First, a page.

Located at the northeast corner of Blue Rock and Hamilton Avenue, the Gantry was designed by CR architecture + design and is being developed by Milhaus. It includes three new buildings with 131 apartments and approximately 8,000 square feet of street-level retail space.

Wire & Twine was one of the first businesses to sign on for space at Gantry, and will open this fall.

While the new retail will fill in an important gap for the business district, it is the influx of new housing that has many in the historic neighborhood excited.

According to Gregory Martin, Vice President of Development at Milhaus, most of the framing is now finished inside the buildings, and that leasing on the studio, one-, and two-bedroom apartments will begin in July, with the first residents moving in this September.

Those interested in getting on the waiting list now can do so by signing up on the Gantry’s website.

The project has been designed to achieve LEED Silver certification from the U.S. Green Building Council. In addition to its green building features, the development will also take advantage of being located in the walkable Northside business district, and being directly across the street from one of Cincy Red Bike’s newest stations at Jacob Hoffner Park, as well as Metro’s new Northside Transit Center.

“Northside is a community, that if you haven’t noticed, is a community that is very, very much on the upswing,” said Vice Mayor David Mann (D).

New Transit Hubs on the Way for Northside, Walnut Hills

Walnut Hills and Northside have long been two of the region’s busiest transit hubs, and now it appears that they will finally get their due as part of an ongoing effort by the Southwest Ohio Regional Transit Authority (SORTA) to broaden its services beyond its traditional hub-and-spoke model.

To-date those efforts have included the construction of the Glenway Crossing Transit Center, Uptown Transit District and Montgomery Road Metro*Plus Route – all of which have been found to be helping boost ridership.

Two action items before today’s meeting of SORTA’s Planning & Operations Committee call for the award of funds to two companies to design transit hubs in both neighborhoods.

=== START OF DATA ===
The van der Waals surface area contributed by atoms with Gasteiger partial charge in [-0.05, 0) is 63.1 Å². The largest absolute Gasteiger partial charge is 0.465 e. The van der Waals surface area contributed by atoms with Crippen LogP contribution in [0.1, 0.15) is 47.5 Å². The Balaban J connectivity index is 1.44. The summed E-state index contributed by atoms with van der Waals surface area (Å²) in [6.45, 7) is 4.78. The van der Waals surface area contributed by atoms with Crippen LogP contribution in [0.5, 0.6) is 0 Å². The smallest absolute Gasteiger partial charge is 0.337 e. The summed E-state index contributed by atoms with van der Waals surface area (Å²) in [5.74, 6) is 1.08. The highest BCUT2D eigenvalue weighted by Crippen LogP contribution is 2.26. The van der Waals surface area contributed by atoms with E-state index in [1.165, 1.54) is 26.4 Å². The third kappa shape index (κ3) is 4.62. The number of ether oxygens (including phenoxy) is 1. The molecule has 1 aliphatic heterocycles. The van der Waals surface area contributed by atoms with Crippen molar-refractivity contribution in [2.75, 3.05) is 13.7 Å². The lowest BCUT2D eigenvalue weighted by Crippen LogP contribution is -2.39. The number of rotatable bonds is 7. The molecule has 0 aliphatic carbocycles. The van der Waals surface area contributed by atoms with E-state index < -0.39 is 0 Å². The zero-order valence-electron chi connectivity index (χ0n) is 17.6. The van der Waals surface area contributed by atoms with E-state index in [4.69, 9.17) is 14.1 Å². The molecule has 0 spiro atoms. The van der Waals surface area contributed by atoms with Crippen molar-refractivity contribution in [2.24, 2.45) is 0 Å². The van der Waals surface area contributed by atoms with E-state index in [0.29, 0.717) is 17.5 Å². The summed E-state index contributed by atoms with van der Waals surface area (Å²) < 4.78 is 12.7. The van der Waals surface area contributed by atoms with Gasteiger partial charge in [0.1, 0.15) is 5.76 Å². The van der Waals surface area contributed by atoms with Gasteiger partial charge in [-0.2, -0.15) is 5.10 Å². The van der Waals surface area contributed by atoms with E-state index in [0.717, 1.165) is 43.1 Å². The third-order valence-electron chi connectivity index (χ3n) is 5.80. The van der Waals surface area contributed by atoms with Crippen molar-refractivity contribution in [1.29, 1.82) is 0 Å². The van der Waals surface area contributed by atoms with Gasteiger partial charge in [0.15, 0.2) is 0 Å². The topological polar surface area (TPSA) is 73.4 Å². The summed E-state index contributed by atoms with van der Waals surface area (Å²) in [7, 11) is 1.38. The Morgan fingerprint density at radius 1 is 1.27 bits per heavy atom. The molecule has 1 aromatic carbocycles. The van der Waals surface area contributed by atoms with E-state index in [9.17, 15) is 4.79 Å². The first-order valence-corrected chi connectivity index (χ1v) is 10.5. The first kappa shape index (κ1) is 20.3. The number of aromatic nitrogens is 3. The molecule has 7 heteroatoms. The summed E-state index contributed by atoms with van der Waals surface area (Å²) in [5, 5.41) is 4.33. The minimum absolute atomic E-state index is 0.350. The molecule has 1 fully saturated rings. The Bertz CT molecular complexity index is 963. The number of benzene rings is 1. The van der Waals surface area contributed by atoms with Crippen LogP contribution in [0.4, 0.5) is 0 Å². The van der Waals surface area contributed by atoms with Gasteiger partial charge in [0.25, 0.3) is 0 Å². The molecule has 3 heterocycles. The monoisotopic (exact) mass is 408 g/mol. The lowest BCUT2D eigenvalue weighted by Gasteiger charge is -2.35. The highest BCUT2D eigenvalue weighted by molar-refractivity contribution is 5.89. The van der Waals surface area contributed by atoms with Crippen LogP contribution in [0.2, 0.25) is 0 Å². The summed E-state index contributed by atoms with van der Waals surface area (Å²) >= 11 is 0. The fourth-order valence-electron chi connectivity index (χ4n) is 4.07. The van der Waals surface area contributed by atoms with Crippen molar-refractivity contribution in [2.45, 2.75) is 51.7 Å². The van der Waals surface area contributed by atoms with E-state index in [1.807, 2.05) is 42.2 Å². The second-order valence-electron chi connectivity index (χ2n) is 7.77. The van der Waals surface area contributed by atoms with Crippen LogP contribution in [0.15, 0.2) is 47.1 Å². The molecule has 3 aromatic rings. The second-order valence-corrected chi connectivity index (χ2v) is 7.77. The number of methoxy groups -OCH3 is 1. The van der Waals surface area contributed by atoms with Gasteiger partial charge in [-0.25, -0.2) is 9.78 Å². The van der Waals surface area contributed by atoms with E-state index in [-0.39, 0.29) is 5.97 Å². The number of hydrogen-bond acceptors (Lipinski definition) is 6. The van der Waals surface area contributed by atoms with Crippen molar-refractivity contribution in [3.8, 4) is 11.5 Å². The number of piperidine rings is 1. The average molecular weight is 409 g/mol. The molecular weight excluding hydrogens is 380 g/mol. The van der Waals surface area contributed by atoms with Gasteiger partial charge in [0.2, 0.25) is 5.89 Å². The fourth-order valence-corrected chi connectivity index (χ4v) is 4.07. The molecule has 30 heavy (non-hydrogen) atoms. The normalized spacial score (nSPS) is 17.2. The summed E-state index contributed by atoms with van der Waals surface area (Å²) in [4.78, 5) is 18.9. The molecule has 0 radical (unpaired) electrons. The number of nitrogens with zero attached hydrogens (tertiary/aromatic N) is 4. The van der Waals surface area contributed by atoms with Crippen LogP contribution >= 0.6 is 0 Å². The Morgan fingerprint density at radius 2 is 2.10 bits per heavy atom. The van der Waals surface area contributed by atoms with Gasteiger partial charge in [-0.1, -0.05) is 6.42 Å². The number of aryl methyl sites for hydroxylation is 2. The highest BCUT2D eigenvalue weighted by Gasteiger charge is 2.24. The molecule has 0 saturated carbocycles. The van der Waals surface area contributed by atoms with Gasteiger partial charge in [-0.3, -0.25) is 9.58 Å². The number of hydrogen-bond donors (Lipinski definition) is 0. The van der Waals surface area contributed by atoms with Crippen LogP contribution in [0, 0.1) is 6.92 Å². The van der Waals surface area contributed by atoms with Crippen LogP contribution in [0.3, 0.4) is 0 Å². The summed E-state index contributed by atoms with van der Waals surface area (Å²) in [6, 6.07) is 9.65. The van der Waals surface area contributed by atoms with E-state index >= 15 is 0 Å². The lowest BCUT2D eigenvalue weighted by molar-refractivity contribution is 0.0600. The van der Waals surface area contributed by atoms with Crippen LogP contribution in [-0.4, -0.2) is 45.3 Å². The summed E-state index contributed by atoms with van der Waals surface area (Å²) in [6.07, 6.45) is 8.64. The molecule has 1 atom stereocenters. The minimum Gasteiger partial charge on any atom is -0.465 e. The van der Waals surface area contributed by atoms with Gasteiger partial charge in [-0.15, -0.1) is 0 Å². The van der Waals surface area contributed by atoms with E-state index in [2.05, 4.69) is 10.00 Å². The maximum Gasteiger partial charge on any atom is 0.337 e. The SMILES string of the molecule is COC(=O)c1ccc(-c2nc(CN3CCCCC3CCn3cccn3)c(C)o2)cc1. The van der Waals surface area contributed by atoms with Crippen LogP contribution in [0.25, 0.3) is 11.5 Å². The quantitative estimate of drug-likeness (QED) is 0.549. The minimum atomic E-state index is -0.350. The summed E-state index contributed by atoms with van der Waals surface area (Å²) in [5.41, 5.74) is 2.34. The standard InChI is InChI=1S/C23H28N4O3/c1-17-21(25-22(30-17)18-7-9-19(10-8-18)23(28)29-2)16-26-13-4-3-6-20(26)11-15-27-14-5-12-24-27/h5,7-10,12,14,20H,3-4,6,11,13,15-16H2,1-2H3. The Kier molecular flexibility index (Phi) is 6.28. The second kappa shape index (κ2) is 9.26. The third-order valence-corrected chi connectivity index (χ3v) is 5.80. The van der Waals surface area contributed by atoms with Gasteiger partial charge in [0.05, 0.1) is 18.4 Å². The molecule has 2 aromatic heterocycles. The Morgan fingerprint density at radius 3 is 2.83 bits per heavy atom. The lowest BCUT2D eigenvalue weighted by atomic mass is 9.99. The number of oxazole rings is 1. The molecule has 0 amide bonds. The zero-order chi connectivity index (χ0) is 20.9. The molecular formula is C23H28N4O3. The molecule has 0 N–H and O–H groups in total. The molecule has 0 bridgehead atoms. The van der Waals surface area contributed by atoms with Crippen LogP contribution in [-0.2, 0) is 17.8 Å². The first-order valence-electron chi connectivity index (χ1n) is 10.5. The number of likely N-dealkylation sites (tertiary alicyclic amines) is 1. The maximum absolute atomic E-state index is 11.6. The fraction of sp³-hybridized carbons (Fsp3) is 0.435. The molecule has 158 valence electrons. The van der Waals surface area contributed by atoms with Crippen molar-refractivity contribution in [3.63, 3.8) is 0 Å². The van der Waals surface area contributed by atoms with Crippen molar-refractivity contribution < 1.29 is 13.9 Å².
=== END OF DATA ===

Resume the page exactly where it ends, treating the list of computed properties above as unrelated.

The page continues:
The first item is a $126,000 award to Woolpert. This contract would fund the final design and construction contract services for what is being called the Walnut Hills Transit District, which would include new passenger shelters, lighting, route information, sidewalk improvements and other amenities at seven bus stops throughout the Peeble’s Corner District.

While not yet approved, the investment was hinted at when Metro announced that monthly passes and regional stored-value cards would be available for purchase at the Walnut Hills Kroger.

The second item on the agenda would provide $319,000 to Michael Schuster Associates Architects (MSA), who also designed Government Square and the Uptown Transit District, to provide the preliminary and final design and construction contract administration services for an off-street transit center in the heart of Northside’s business district at the intersection of Spring Grove, Hamilton and Blue Rock.

According to official documents, the new transit center will include new passenger shelters, pedestrian-scale lighting, next bus information, sidewalk and waiting area improvements, and other amenities. Further adding to the firm’s strength, MSA had completed a conceptual layout for the Northside Transit Center in 2012.

According to SORTA officials, the funds for both of these allocations will come from the agency’s annual capital budget funding.

For Northside it comes at a particularly good time, as the first Cincy Red Bike station outside of Uptown or Downtown is currently being installed.

First ‘Portland Loo’ Public Toilet Facility to Open Along Cincinnati’s Central Riverfront

Cincinnati Parks announced that they will install a first-of-its-kind public toilet facility at Smale Riverfront Park. The facility, often referred to as a ‘Portland Loo’ due to where it was first popularized, is an effort by city officials to come up with a more functional and affordable public restroom option.

The idea of installing such facilities throughout Cincinnati first came up in June 2011 when then political activist Jason Happ proposed them as a form of social equity. The issue came up again following the renovation of Fountain Square, and the subsequent frequent closures of the public restrooms built near the elevator head house next to Via Vite.

“Though some of us have more means than others, that doesn’t mean we are always prepared or capable to go buy something just for the privilege of using a toilet at a private business. That’s why, for years, I have been talking about the Portland Loo,” Happ wrote for StreetVibes in November 2012. “In short, the Portland Loo is an elegant solution for the problem of easy access to clean and safe public facilities.”

The issue resurfaced recently when community leaders, including City Councilman Chris Seelbach (D), called for the installation of a Portland Loo facility at Findlay Market.